ARE disappearing cash machines another manifestation of bank chicanery?

In essence, a customer deposits their money with a bank for safe-keeping. In return, the depositor foregoes interest as a form of payment for this basic service, and the bank has temporary use of this money on its balance sheet until the depositor requires it.

While this money is on the balance sheet, however, the bank can use it instantly to make substantial profits from lending on the basis of this liquidity. As well as for mortgages etc, this money is very often used as very short-term bridging loans, at very high interest rates, sometimes even at three-figure percent, most frequently during the overnight period when depositors are not likely to take money out. None of this interest is passed on, but constitutes the proceeds of all depositors’ money, used to fund costs in providing the safe-keeping service and provide profits.

Why, then, should any depositor find difficulty in accessing their own money how and when they choose? Moreover, why should they be charged at all for accessing their own money, which they “lent” to provide the bank with profits? There is and never has been any such thing as free banking – a fairy story promoted by banks to make us accept a creeping list of charges.

Whilst a small charge for services beyond the simple safe-keeping of our money, such as overdrafts, may be reasonable, we should all remember that we are lending our money, free of charge, for banks to make money from it.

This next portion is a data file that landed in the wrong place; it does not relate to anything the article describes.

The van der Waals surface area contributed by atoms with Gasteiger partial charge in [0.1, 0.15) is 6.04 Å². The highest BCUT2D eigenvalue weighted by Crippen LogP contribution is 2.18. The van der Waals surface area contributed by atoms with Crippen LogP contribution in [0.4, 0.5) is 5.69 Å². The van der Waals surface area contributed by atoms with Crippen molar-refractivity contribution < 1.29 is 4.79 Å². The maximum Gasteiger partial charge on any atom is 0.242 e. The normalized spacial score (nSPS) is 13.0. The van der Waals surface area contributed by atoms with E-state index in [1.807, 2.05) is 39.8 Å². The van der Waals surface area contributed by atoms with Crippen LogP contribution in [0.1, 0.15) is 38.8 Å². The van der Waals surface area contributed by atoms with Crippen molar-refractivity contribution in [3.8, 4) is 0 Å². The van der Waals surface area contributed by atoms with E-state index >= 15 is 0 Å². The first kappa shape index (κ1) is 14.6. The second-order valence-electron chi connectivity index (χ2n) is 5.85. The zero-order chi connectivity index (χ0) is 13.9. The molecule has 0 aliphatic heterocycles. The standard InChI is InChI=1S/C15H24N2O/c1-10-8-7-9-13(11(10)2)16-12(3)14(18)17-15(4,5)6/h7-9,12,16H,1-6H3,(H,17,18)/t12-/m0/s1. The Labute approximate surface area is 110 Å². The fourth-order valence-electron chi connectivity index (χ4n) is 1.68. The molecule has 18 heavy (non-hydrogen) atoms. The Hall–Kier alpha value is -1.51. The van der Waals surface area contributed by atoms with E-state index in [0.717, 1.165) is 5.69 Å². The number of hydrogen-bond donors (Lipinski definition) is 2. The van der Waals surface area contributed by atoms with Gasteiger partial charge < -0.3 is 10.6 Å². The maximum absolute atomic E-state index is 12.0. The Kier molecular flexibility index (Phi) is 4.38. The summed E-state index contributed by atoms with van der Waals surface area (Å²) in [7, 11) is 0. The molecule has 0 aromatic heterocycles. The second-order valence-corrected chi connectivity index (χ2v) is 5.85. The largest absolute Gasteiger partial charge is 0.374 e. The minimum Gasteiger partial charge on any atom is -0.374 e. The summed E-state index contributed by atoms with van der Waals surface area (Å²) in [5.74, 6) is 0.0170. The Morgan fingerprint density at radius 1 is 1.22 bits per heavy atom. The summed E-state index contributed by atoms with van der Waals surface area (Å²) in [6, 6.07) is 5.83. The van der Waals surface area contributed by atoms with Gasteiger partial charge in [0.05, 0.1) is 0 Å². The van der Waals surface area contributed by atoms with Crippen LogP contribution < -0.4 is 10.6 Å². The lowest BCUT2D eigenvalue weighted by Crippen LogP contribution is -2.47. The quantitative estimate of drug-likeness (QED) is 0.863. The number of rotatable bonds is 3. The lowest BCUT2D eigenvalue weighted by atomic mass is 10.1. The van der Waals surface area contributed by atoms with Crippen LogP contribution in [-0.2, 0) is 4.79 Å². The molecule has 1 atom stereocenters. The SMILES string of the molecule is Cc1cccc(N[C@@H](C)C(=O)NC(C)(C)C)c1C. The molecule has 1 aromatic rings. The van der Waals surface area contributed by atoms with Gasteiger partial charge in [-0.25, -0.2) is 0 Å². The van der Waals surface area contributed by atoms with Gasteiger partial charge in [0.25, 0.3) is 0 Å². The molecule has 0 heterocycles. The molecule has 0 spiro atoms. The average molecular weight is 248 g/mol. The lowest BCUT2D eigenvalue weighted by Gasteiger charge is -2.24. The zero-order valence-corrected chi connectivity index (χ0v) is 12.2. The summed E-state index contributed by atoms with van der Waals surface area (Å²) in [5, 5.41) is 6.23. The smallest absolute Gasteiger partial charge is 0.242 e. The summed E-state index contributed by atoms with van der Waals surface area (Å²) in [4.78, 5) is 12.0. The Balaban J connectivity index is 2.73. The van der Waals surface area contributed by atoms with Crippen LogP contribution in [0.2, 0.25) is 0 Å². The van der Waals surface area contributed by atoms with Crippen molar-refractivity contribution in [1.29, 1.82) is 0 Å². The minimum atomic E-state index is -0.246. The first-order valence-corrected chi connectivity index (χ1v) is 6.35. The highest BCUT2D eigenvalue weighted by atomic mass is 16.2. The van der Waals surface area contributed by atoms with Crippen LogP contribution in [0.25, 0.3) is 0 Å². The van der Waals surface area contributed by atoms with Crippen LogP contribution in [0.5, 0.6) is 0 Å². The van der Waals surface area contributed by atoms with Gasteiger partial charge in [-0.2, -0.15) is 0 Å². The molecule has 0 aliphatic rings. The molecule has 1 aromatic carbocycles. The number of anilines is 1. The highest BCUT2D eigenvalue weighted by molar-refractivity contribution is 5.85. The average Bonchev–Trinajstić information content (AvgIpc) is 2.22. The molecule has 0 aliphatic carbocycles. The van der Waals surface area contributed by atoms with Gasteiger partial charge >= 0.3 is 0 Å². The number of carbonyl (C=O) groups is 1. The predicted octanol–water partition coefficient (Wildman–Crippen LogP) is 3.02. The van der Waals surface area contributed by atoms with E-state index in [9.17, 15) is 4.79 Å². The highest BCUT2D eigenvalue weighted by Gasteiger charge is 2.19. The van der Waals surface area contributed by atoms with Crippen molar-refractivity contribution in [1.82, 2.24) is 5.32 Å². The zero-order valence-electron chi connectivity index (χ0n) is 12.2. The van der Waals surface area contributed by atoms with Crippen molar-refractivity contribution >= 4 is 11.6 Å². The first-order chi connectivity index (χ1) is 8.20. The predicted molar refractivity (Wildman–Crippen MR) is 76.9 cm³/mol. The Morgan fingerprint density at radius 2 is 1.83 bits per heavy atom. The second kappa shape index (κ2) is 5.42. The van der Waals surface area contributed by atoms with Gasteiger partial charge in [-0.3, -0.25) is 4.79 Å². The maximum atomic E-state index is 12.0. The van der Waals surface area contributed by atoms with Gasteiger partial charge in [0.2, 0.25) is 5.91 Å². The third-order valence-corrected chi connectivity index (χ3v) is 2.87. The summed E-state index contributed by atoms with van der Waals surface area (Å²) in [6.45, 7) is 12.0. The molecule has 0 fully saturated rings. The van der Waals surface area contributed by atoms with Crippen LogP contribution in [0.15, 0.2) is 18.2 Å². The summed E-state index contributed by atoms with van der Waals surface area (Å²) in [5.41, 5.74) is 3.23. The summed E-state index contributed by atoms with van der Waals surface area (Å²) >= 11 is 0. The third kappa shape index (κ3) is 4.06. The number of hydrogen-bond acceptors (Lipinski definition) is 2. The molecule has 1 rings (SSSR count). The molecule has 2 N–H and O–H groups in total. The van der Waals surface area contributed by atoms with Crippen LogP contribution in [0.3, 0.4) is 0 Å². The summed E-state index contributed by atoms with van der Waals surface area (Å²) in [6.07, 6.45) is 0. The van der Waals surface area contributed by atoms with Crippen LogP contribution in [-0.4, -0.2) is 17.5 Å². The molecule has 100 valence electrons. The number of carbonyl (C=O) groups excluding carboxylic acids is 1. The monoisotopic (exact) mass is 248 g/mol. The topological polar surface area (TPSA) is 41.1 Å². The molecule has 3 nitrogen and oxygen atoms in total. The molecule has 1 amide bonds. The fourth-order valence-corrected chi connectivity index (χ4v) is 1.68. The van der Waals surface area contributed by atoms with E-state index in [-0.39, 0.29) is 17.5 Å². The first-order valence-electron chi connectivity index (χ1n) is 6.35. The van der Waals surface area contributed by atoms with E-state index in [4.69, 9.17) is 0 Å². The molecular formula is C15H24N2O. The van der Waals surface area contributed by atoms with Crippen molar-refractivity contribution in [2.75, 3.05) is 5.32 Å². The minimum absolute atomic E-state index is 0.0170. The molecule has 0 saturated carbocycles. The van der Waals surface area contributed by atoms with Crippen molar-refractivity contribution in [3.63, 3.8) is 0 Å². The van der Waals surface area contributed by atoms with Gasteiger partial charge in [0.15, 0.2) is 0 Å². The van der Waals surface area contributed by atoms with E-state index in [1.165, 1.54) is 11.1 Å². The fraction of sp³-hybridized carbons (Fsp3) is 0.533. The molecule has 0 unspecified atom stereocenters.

With bank closures and cash machine removals running at such an increasing rate, many customers now find it virtually impossible to get hold of their own money in cash form. Many remote and rural areas, as well as smaller towns, now have neither bank branch nor free cash machine, necessitating a round trip of 50 or 60 miles to access their cash.

No consideration of isolation of the elderly and vulnerable, reduction of sales for businesses, lack of public transport, remote areas being avoided, shops serving cash customers who require cash in change. Lack of cash facilities in such areas has many detrimental effects.

In practical terms, this amounts to banks operating a system whereby they can hold on to depositors’ money, without penalty, for longer. How much more might they earn in a few hours overnight if folk have to leave their money in until they find the means to retrieve it?

If banks could for once think of the depositors who help to fund their operations instead of profit, a cooperative solution could surely be found to ensure that no-one was left without reasonably easy and fast access to cash. While debt is crippling

so many and damaging the economy, is it not the case that those who use mainly cash have the lowest debt, and sometimes even none, through knowing instantly the effect of their spending?

It is high time banks were forced at the very least to come together to increase, not decrease, availability and ensure a free cash machine fairly convenient to all areas. They must not be allowed to force everyone into a cashless system that some cannot manage efficiently.

P Davidson

NOT surprised that the Queen is rather annoyed, as she’s been shown up as just another pensioner who was taken in by the UK Government’s propaganda that only it could ensure their pensions would continue to hold their value after Scottish independence.

John Jamieson
South Queensferry